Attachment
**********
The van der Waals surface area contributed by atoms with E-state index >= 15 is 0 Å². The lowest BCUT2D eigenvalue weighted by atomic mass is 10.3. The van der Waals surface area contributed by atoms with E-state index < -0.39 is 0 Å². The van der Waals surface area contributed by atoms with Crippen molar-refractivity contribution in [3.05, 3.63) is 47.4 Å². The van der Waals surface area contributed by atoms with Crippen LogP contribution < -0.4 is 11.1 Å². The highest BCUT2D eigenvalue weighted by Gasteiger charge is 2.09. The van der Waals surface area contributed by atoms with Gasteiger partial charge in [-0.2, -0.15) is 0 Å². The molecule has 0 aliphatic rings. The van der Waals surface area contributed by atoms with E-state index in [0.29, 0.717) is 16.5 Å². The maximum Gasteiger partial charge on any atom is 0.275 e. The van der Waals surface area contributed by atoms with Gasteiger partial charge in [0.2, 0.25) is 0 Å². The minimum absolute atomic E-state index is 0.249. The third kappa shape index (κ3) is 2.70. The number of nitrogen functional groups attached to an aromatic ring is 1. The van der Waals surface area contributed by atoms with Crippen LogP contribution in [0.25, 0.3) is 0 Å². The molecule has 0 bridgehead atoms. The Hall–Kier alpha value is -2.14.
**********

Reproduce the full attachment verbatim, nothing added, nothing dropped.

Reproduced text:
The van der Waals surface area contributed by atoms with E-state index >= 15 is 0 Å². The lowest BCUT2D eigenvalue weighted by atomic mass is 10.3. The van der Waals surface area contributed by atoms with E-state index < -0.39 is 0 Å². The van der Waals surface area contributed by atoms with Crippen molar-refractivity contribution in [3.05, 3.63) is 47.4 Å². The van der Waals surface area contributed by atoms with Crippen LogP contribution < -0.4 is 11.1 Å². The highest BCUT2D eigenvalue weighted by Gasteiger charge is 2.09. The van der Waals surface area contributed by atoms with Gasteiger partial charge in [-0.2, -0.15) is 0 Å². The molecule has 0 aliphatic rings. The van der Waals surface area contributed by atoms with E-state index in [0.29, 0.717) is 16.5 Å². The maximum Gasteiger partial charge on any atom is 0.275 e. The van der Waals surface area contributed by atoms with Gasteiger partial charge in [0.2, 0.25) is 0 Å². The minimum absolute atomic E-state index is 0.249. The third kappa shape index (κ3) is 2.70. The number of nitrogen functional groups attached to an aromatic ring is 1. The van der Waals surface area contributed by atoms with Crippen LogP contribution in [0.25, 0.3) is 0 Å². The molecule has 0 bridgehead atoms. The Hall–Kier alpha value is -2.14.